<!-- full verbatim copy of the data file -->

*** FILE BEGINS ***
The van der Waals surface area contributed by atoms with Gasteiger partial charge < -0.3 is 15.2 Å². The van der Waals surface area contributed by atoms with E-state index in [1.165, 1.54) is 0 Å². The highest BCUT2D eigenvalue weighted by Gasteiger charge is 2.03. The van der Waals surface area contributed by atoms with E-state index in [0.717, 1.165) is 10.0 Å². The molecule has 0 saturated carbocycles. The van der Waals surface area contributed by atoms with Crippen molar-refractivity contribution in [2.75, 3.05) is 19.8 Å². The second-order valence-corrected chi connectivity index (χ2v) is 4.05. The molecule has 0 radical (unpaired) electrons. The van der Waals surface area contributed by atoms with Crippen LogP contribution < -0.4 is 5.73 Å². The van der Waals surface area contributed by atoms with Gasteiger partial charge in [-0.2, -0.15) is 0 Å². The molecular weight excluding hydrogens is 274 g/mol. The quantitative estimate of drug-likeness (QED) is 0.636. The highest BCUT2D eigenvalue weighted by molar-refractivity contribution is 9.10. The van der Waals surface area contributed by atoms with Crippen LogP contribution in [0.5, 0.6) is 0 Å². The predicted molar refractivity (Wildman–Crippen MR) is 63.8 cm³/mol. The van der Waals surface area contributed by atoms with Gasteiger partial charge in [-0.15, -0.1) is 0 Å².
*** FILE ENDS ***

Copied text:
The van der Waals surface area contributed by atoms with Gasteiger partial charge < -0.3 is 15.2 Å². The van der Waals surface area contributed by atoms with E-state index in [1.165, 1.54) is 0 Å². The highest BCUT2D eigenvalue weighted by Gasteiger charge is 2.03. The van der Waals surface area contributed by atoms with E-state index in [0.717, 1.165) is 10.0 Å². The molecule has 0 saturated carbocycles. The van der Waals surface area contributed by atoms with Crippen molar-refractivity contribution in [2.75, 3.05) is 19.8 Å². The second-order valence-corrected chi connectivity index (χ2v) is 4.05. The molecule has 0 radical (unpaired) electrons. The van der Waals surface area contributed by atoms with Crippen LogP contribution < -0.4 is 5.73 Å². The van der Waals surface area contributed by atoms with Gasteiger partial charge in [-0.2, -0.15) is 0 Å². The molecular weight excluding hydrogens is 274 g/mol. The quantitative estimate of drug-likeness (QED) is 0.636. The highest BCUT2D eigenvalue weighted by molar-refractivity contribution is 9.10. The van der Waals surface area contributed by atoms with Crippen LogP contribution in [0.5, 0.6) is 0 Å². The predicted molar refractivity (Wildman–Crippen MR) is 63.8 cm³/mol. The van der Waals surface area contributed by atoms with Gasteiger partial charge in [-0.15, -0.1) is 0 Å².